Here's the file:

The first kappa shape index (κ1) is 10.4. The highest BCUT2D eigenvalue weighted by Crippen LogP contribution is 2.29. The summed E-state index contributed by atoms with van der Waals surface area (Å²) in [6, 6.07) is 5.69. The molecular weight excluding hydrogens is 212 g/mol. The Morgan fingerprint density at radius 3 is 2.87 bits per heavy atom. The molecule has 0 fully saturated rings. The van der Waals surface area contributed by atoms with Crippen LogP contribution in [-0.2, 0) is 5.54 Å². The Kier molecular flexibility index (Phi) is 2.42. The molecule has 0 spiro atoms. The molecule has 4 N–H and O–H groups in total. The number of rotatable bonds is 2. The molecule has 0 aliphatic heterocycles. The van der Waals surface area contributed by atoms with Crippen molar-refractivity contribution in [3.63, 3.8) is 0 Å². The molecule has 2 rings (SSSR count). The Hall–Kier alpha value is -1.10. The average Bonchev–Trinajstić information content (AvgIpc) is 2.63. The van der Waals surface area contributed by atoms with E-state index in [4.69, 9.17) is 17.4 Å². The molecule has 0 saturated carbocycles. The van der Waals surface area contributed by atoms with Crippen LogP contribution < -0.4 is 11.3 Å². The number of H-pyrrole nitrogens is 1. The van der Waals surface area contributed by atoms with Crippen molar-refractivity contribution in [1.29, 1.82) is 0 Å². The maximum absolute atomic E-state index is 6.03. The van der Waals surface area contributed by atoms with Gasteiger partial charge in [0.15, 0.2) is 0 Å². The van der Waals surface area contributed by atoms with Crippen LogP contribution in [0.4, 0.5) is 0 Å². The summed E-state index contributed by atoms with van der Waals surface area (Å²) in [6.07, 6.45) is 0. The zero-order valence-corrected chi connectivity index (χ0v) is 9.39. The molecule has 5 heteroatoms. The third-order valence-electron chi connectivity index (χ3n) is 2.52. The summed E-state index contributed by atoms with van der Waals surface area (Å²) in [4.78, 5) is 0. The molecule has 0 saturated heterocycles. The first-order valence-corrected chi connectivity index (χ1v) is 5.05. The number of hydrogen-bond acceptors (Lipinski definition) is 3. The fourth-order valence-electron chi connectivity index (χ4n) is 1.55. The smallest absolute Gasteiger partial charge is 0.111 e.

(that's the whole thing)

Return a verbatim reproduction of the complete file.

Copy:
The first kappa shape index (κ1) is 10.4. The highest BCUT2D eigenvalue weighted by Crippen LogP contribution is 2.29. The summed E-state index contributed by atoms with van der Waals surface area (Å²) in [6, 6.07) is 5.69. The molecular weight excluding hydrogens is 212 g/mol. The Morgan fingerprint density at radius 3 is 2.87 bits per heavy atom. The molecule has 0 fully saturated rings. The van der Waals surface area contributed by atoms with Crippen LogP contribution in [-0.2, 0) is 5.54 Å². The Kier molecular flexibility index (Phi) is 2.42. The molecule has 0 spiro atoms. The molecule has 4 N–H and O–H groups in total. The number of rotatable bonds is 2. The molecule has 0 aliphatic heterocycles. The van der Waals surface area contributed by atoms with Crippen molar-refractivity contribution in [3.63, 3.8) is 0 Å². The molecule has 2 rings (SSSR count). The Hall–Kier alpha value is -1.10. The average Bonchev–Trinajstić information content (AvgIpc) is 2.63. The van der Waals surface area contributed by atoms with E-state index in [4.69, 9.17) is 17.4 Å². The molecule has 0 saturated carbocycles. The van der Waals surface area contributed by atoms with Crippen LogP contribution < -0.4 is 11.3 Å². The number of H-pyrrole nitrogens is 1. The van der Waals surface area contributed by atoms with Crippen molar-refractivity contribution in [1.29, 1.82) is 0 Å². The maximum absolute atomic E-state index is 6.03. The van der Waals surface area contributed by atoms with Gasteiger partial charge in [0.15, 0.2) is 0 Å². The van der Waals surface area contributed by atoms with Crippen LogP contribution in [0.4, 0.5) is 0 Å². The summed E-state index contributed by atoms with van der Waals surface area (Å²) in [6.07, 6.45) is 0. The zero-order valence-corrected chi connectivity index (χ0v) is 9.39. The molecule has 5 heteroatoms. The third-order valence-electron chi connectivity index (χ3n) is 2.52. The summed E-state index contributed by atoms with van der Waals surface area (Å²) in [4.78, 5) is 0. The molecule has 0 saturated heterocycles. The first-order valence-corrected chi connectivity index (χ1v) is 5.05. The number of hydrogen-bond acceptors (Lipinski definition) is 3. The fourth-order valence-electron chi connectivity index (χ4n) is 1.55. The smallest absolute Gasteiger partial charge is 0.111 e.